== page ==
Raising children and managing money are always a challenge, but even more so for a single parent. For parents on their own, staying on budget and saving for emergencies may seem impossible. But we have some advice to help you out on this MoneyWise.
- For single parents grappling with money issues, a good place to start would be with an organization. If you suddenly find yourself taking on the role of a single parent, maybe you weren’t the one doing the bills and handling finances.
- So get yourself a folder or binder to start gathering your financial documents. You can expand that to a more extensive filing system as you go. Then, gather up all of your paid bills and keep them in one place. You could use another folder for that, but even a shoebox will work.
- Now you need to make up a chart or calendar for all of your bills and the days of the month when they’re due. If you see dates coming up soon and you know you won’t have the money to pay one or more of those bills, contact the creditors and let them know your situation. They may be able to give you an extension or help in some other way.
- Keep in mind that it’s never a good idea to run from your creditors. Run toward them instead. This will help preserve your good credit rating.
- CREATING YOUR SPENDING PLAN
- Now you’re ready to draw up a spending plan. Don’t worry about it being perfect, just do the best you can, and know that it will change in the months ahead.
- The free MoneyWise app is a great tool to develop your spending plan. It has three different ways you can set up your budget. One of them will work for your particular situation. You can download it wherever you get your apps.
- As you set up your budget, you’ll input your total monthly income and then assign money to the various categories you set up. Besides your recurring bills, these would include your giving, groceries, debt, and other expenses.
- You have to keep spending in the various categories to within limits for this to work. We won’t list a percentage for every category today. But just know that you’ll have problems if more than 25% of your take-home pay goes to housing. You shouldn’t exceed 15% on either food or transportation.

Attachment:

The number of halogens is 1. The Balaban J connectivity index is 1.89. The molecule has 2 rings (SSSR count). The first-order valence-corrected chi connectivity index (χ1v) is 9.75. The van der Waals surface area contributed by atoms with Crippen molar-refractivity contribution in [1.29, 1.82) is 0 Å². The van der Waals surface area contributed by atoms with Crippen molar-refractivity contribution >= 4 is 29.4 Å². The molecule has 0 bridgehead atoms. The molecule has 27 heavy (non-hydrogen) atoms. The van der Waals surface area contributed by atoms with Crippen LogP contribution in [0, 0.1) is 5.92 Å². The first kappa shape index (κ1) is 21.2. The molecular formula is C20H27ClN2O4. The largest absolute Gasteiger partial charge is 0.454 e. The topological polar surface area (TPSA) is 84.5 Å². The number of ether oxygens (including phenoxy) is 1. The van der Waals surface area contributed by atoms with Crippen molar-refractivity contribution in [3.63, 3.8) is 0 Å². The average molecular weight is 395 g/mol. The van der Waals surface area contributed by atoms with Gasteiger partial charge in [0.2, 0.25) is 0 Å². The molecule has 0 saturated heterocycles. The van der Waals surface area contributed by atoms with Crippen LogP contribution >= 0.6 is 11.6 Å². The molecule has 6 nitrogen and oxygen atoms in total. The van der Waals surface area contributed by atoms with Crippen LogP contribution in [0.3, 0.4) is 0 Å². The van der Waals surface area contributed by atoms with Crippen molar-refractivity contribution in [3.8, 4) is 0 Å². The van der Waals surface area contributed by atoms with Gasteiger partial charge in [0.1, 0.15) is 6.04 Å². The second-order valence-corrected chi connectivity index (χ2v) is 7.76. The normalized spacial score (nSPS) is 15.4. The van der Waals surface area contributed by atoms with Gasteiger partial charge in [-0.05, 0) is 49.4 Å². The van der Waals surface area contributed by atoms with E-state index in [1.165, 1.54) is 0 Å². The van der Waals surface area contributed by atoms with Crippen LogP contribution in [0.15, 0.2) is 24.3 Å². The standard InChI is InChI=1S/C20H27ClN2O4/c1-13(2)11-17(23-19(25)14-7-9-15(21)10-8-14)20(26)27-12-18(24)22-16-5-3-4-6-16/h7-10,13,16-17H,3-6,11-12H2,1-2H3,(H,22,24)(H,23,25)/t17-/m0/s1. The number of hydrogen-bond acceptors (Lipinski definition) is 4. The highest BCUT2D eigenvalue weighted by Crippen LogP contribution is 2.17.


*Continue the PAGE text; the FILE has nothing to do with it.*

- Of course, the goal is to have some money left over. You need that margin, or discretionary income, to start building your emergency fund and to invest for the future.
- Now, if you discover that you don’t have enough to cover all your expenses, don’t panic. It’s not the end of the world. You have two options: You can find ways to trim your expenses or look for ways to bring in extra money. Or both!
- TRIMMING EXPENSES
- Let’s start with cutting your expenses. Go over each category in your budget … one at a time … and think of ways you can cut spending.
- The grocery category is often a place where you can trim without sacrificing nutrition. Avoid processed packaged foods and prepare your own meals. Make a list before you go to the store and stick to it. Avoid eating out.
- If you can’t cut your cable entirely, can you go to a more basic package? Or one less streaming service? The same with your phone. Can you get by with a less expensive plan?
- You need adequate insurance for your home and auto, but if you combine the two, you can probably save money. Once you’ve trimmed all of your categories, you may find that your budget is balanced.
- EARNING EXTRA CASH
- If not, then you’ll have to look at the income side of the equation. You’ll either need to pick up more hours on your job or look for a second one. If you feel you deserve a raise but you were putting off asking your boss, now is a great time to do it. Employers are still desperate to retain good workers.
- A lot more “work from home” opportunities are available these days, but be careful because there are plenty of scams, too.
- And a last word for single parents experiencing financial difficulties, God is with you, regardless of your circumstances. Deuteronomy 31:6 tells you, “Be strong and courageous. Do not fear or be in dread of them, for it is the Lord your God who goes with you. He will not leave you or forsake you.”
On this program, Rob also answers listener questions:
- How can you participate in faith-based investing when just starting out in investing?
- Can you invest for retirement while receiving Social Security disability?
- Can you put an I-bond into a retirement account?
- How can you manage all of the rising costs today?
- How would paying off your car affect your credit score?
Remember, you can call in to ask your questions most days at (800) 525-7000 or email them to Questions@MoneyWise.org. Also, visit our website at MoneyWise.org where you can connect with a MoneyWise Coach, join the MoneyWise Community, and even download the free MoneyWise app.